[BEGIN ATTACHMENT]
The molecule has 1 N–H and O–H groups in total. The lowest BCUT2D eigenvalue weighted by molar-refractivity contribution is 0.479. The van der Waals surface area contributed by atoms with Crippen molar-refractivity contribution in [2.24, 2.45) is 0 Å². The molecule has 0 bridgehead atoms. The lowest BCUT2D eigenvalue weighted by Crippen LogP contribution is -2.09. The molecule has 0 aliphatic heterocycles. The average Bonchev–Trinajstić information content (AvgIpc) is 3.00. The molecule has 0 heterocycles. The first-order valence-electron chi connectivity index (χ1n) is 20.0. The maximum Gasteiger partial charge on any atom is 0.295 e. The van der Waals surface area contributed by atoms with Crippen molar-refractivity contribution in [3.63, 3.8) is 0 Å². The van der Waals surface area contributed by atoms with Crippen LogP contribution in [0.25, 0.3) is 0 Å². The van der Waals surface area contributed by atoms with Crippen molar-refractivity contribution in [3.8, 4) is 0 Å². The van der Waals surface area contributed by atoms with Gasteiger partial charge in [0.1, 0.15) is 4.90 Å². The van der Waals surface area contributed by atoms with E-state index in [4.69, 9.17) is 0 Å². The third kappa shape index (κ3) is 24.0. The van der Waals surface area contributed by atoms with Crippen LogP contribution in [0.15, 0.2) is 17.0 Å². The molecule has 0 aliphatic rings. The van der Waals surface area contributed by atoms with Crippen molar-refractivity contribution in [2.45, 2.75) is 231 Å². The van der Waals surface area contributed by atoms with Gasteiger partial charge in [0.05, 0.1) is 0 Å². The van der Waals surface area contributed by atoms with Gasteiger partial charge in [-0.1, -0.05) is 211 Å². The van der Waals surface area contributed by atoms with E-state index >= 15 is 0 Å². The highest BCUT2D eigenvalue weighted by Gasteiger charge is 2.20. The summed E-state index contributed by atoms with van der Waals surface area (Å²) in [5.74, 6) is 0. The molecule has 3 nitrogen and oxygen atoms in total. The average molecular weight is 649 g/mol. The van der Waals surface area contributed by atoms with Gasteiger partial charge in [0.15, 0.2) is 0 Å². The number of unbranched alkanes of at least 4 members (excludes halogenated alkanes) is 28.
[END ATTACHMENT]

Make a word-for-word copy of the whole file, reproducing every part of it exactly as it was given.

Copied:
The molecule has 1 N–H and O–H groups in total. The lowest BCUT2D eigenvalue weighted by molar-refractivity contribution is 0.479. The van der Waals surface area contributed by atoms with Crippen molar-refractivity contribution in [2.24, 2.45) is 0 Å². The molecule has 0 bridgehead atoms. The lowest BCUT2D eigenvalue weighted by Crippen LogP contribution is -2.09. The molecule has 0 aliphatic heterocycles. The average Bonchev–Trinajstić information content (AvgIpc) is 3.00. The molecule has 0 heterocycles. The first-order valence-electron chi connectivity index (χ1n) is 20.0. The maximum Gasteiger partial charge on any atom is 0.295 e. The van der Waals surface area contributed by atoms with Crippen molar-refractivity contribution in [3.63, 3.8) is 0 Å². The van der Waals surface area contributed by atoms with Crippen LogP contribution in [0.25, 0.3) is 0 Å². The van der Waals surface area contributed by atoms with Crippen molar-refractivity contribution in [3.8, 4) is 0 Å². The van der Waals surface area contributed by atoms with Gasteiger partial charge in [0.1, 0.15) is 4.90 Å². The van der Waals surface area contributed by atoms with E-state index in [4.69, 9.17) is 0 Å². The third kappa shape index (κ3) is 24.0. The van der Waals surface area contributed by atoms with Crippen LogP contribution in [0.15, 0.2) is 17.0 Å². The molecule has 0 aliphatic rings. The van der Waals surface area contributed by atoms with Crippen molar-refractivity contribution in [2.45, 2.75) is 231 Å². The van der Waals surface area contributed by atoms with Gasteiger partial charge in [0.05, 0.1) is 0 Å². The van der Waals surface area contributed by atoms with Gasteiger partial charge in [-0.1, -0.05) is 211 Å². The van der Waals surface area contributed by atoms with E-state index >= 15 is 0 Å². The highest BCUT2D eigenvalue weighted by Gasteiger charge is 2.20. The summed E-state index contributed by atoms with van der Waals surface area (Å²) in [5.74, 6) is 0. The molecule has 3 nitrogen and oxygen atoms in total. The average molecular weight is 649 g/mol. The van der Waals surface area contributed by atoms with Gasteiger partial charge in [0.15, 0.2) is 0 Å². The number of unbranched alkanes of at least 4 members (excludes halogenated alkanes) is 28.